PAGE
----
My very first encounter with Dickens and ooh are these good little Christmas writings!! Little in length, but oh so deep and touching. I love the elaborate, musical prose style, transformations of character, dark humor, and seasonal cheerfulness. The writings at the end should not be missed. From those, I especially loved A Christmas Tree with its toy meditations and the all encompassing spirit of What Christmas Is As We Grow Older. The poem at the end, A Christmas Carol is a lovely tribute to t ...more
The Christmas Books, while not always being set during the festive season, each exemplify some aspect of the spirit of charity and "goodwill to all men" that Dickens felt so important in the celebration of Christ's birth, and which he did so much to forge into what is now seen as "a traditional Christmas".

The Battle of Life: Self-sacrifice and familial love are the messages here. Some wonderfully drawn characters in Clemency Newcome (servant) and Messrs. Snitchey and Craggs (lawyers). Expectatio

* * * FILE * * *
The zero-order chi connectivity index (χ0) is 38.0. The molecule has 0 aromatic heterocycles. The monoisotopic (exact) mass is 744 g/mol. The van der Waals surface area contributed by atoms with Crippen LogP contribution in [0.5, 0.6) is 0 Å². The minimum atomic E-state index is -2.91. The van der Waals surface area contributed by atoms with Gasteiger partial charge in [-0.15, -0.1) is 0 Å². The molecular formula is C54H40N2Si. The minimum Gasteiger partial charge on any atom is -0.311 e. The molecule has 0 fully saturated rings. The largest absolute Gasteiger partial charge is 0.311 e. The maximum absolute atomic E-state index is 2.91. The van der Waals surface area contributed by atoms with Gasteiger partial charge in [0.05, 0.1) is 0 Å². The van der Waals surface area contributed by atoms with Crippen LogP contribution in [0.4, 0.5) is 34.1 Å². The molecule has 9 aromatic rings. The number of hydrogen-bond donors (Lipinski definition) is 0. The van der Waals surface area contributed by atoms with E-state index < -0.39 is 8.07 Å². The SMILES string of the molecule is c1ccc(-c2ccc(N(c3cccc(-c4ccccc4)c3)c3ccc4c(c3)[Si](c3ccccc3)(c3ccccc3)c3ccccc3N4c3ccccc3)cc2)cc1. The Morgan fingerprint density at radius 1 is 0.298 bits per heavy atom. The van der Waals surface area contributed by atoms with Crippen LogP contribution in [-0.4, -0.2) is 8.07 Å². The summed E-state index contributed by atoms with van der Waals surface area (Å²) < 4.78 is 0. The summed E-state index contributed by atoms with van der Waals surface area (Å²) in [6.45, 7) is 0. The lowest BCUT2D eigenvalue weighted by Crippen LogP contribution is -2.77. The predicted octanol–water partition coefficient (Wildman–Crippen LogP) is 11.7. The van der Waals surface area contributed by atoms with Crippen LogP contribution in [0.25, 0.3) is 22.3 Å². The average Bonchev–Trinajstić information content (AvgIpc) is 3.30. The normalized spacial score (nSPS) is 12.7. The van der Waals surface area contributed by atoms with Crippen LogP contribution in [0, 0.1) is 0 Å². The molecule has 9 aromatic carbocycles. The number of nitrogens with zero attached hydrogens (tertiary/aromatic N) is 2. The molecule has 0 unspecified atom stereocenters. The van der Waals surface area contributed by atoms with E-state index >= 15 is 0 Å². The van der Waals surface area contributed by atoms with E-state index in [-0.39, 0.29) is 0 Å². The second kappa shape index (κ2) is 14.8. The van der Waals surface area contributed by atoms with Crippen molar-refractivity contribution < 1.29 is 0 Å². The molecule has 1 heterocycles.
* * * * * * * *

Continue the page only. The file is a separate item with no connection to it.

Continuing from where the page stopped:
I enjoyed reading Dicken's novella "A Christmas Carol". The language is wonderful and begs to be read out loud. You probably know the story - Ebenezer Scrooge is a mean old man who despises Christmas and the idea of helping others and being pleasant. He is visited by the ghost of his former business partner, Marley, who was as stingy as Scrooge. Marley warns Scrooge about his fate in the afterlife if he doesn't mend his ways, and warns of 3 visitors - the spirit of Christmas past, the spirit of ...more
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A prolific 19th Century author of short stories, plays, novellas, novels, fiction and non-fiction; during his lifetime Dickens became known the world over for his remarkable characters, his mastery of prose in the telling of their lives, and his depictions of the social classes, morals and values of his times. Some considered him the spokesman for the poor, for he definitely brought much awarenes ...more
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A Tale of Two Cities Great Expectations A Christmas Carol Oliver Twist David Copperfield

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“Reflect upon your present blessings -- of which every man has many -- not on your past misfortunes, of which all men have some.” 643 likes
“It is good to be children sometimes, and never better than at Christmas when the Great Creator was a child himself.” 9 likes